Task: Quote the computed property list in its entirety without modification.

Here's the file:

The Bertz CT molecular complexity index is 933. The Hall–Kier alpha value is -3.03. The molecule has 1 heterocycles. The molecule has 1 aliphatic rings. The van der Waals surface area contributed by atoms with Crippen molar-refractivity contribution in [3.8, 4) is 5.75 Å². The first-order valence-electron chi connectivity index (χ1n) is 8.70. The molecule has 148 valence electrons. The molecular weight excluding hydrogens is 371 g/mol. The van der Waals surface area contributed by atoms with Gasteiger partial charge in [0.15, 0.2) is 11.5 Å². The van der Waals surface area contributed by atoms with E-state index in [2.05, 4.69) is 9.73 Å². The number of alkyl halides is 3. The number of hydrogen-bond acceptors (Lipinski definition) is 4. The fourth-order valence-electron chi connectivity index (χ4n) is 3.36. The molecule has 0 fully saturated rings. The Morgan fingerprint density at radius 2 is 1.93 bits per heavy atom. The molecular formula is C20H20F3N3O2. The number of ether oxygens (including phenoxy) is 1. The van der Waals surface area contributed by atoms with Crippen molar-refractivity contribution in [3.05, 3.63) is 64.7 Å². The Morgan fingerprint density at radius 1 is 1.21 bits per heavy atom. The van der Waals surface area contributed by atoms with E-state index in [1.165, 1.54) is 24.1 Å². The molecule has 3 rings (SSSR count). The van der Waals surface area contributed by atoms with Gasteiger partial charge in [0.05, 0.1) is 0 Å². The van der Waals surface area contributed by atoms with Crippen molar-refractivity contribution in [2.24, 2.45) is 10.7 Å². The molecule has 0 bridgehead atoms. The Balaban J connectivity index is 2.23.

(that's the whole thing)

The Bertz CT molecular complexity index is 933. The Hall–Kier alpha value is -3.03. The molecule has 1 heterocycles. The molecule has 1 aliphatic rings. The van der Waals surface area contributed by atoms with Crippen molar-refractivity contribution in [3.8, 4) is 5.75 Å². The first-order valence-electron chi connectivity index (χ1n) is 8.70. The molecule has 148 valence electrons. The molecular weight excluding hydrogens is 371 g/mol. The van der Waals surface area contributed by atoms with Gasteiger partial charge in [0.15, 0.2) is 11.5 Å². The van der Waals surface area contributed by atoms with E-state index in [2.05, 4.69) is 9.73 Å². The number of alkyl halides is 3. The number of hydrogen-bond acceptors (Lipinski definition) is 4. The fourth-order valence-electron chi connectivity index (χ4n) is 3.36. The molecule has 0 fully saturated rings. The Morgan fingerprint density at radius 2 is 1.93 bits per heavy atom. The molecular formula is C20H20F3N3O2. The number of ether oxygens (including phenoxy) is 1. The van der Waals surface area contributed by atoms with Crippen molar-refractivity contribution in [3.05, 3.63) is 64.7 Å². The Morgan fingerprint density at radius 1 is 1.21 bits per heavy atom. The van der Waals surface area contributed by atoms with E-state index in [1.165, 1.54) is 24.1 Å². The molecule has 3 rings (SSSR count). The van der Waals surface area contributed by atoms with Gasteiger partial charge in [0.05, 0.1) is 0 Å². The van der Waals surface area contributed by atoms with Crippen molar-refractivity contribution in [2.24, 2.45) is 10.7 Å². The molecule has 0 bridgehead atoms. The Balaban J connectivity index is 2.23.